Why did the JVM start to suck?
When i started using the JVM, i was happy that my application and it’s virtual machine/runtime would be separate parts. After 9 Years of coding nearly full-time Scala, i’ve come to hate it. Why?
Because the variance in the JVM makes it extremely hard to make predictable applications. One Version does this, the next breaks that, so from a quality coder perspective, you have to work around your runtimes issues and capabilities.
Next up in order to use the latest features like TLS SNI (which isn’t really cutting edge in the wake of TLS 1.3), you need to keep your JVM/Runtime up to date, everywhere you want to run that feature. (TLS SNI was Java7->8)
If you’re a coder with no Ops-responsibilities, this might seem acceptable to you, but i have to care about operating the code that i write, just as much as i have to care about the code itself!
So what makes golang (imho) superior?
You get a statically linked binary. No Runtime, no nothing installed.
This is especially awesome from a deployment standpoint, as you only need to take care of your binary and it’s assets (if any).
Also noteworthy, since my Scala/Java .jars (with all dependencies bundled) were rarely less than 60MB, on top of a 500MB+ JVM, that makes for a lot of wasted disk-space and things that need regular updating. My golang binaries have rarely more than 13MB, all together.
Last but not least, scala-sbt sucks donkey balls. Straight up. In my opinion, it is the single worst build tool EVER conceived by a human! Regularly breaking backward compatibility, requiring me to deal with new plugins and shit, HORRIBLE!
###I want a build tool that just builds my code and churns out a usable binary form.
Which is what the ‘go’ tool actually does. Apart from it’s super feature-richness like testing, fuzzing and all that nice stuff, it also builds code reliable and without much of a config file that i need to keep in shape! A stupid simple Makefile suffices for all my needs so far.
Also, when i needed Disk-Space previously on Scala/JVM, rm -rf ~/.ivy2 solved most of this, since all your dependency jars pulled from sbt live there. But once you do that, maybe you should look for another career, since it’s likely that some artifacts/jars might not be available anymore, breaking your build. As opposed to Golang, where i just git clone my dependency-source into my repository, add it either as submodule to git or just straight up git add the dependency code.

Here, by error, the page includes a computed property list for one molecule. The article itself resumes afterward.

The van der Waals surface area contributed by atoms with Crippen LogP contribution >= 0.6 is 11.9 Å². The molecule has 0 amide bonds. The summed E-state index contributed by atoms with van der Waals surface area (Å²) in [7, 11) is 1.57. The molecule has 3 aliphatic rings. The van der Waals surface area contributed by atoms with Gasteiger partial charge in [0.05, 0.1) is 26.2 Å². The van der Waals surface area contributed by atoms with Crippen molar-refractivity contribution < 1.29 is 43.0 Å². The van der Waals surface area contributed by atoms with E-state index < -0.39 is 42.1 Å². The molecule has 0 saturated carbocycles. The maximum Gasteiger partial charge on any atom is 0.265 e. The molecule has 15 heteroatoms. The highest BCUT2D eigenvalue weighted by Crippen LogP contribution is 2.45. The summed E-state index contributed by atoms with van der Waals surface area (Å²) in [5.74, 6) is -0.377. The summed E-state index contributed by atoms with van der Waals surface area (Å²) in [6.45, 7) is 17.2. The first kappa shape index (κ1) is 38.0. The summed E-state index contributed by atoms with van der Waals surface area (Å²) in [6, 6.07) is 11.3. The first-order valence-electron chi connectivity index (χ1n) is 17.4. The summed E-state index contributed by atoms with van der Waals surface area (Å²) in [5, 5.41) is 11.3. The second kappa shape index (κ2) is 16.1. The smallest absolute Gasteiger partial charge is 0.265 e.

Scala binary incompatibility (update to original article)
A number of people pointed out, that having a binary dependency cache is almost as good as having sources.
Well ever came across multiple Scala versions? Or just been in the Scala game for too short to know Scala binary incompatibilities? Yeah, they’re fucking awesome if you love that kind of stuff. I don’t. I don’t want to hunt down all dependencies of Package X that only worked on Scala 2.9 but needed to be recompiled for your 2.10 project? Or 2.11 or whatever?
Happy fun going through that. I wish you lots of fun.
Inline bugfixing (added as well after original publication)
I don’t know about you guys, but i like to fix bugs in other people’s code that i use. Fills me with pride and makes me happy to see other people benefiting from my code.
So whenever i had to track down issues in Scala/JVM-land, my usual procedure is downloading that libraries sources. Then trying to get that developers build tool to work. Sometimes it’s sbt. Sometimes it’s ant. Sometimes maven. Sometimes something i haven’t even heard of. Awesome, right?
Now i would spend my time getting that stuff to work, then spend my time fixing the bug.
WASTE OF TIME
If i already have the sources, if i already make them compile for my current version, isn’t it a lot easier if you can just go to the line, change it, test the code?
Or would you rather go through the whole build process of that maintainer’s build tool, place the resulting .jar in your cache or deploy it however, then possibly downloading that again and having to change your build to use the new artifact?
From a simple logic perspective i’d always choose the first, as it saves me a lot of headache and lets me focus on the problem at hand.
Given, this isn’t an issue on the JVM to the point where you have a working JRE for your platform. Having a fat-ass JVM running on your RaspberryPI might not be the best use of it’s CPU, again, in my Opinion.
How go deals with this? Well there is this excellent Talk from Rob Pike about go compiler internals (slides) explains to us, that since go 1.7 you don’t have to use the C barrier anymore, but can have golang just compile straight from Go to ASM. Yup, fucking dank!
So in order to cross-compile some pure go code on OSX for my RaspberryPI, i just run:
GOOS=freebsd GOARCH=arm GOARM=6 go build src/*.go
Yup, that’s it. scp that binary and be happy with it. Why not do it on the ARM itself? Well a) it takes prolly a lot longer than on my Intel i7 octo-core, b) golang on ARM is only available up to version 1.4, since there are some issues with newer versions (haven’t checked further), but cross-compiling with 1.8-HEAD works just fine.
From my first few months of using it in production i can confirm that for my use-cases (mostly network code), golang is extremely fast, even tho Zero-Copy isn’t supported on FreeBSD yet.
Memory consumption is for our applications about 1/10th of the original JVM project, thus reducing memory requirements throughout our datacenter operations, which resulted in about 6/10th of previously used JVM RAM being free’d from our FreeBSD VMs, leaving a LOT of room for new clients/applications of ours.
Golang is going to be my new primary language, putting Scala only in backup-mode for existing clients that need their software supported, which previously got developed by me.
More go related posts to come in 2017!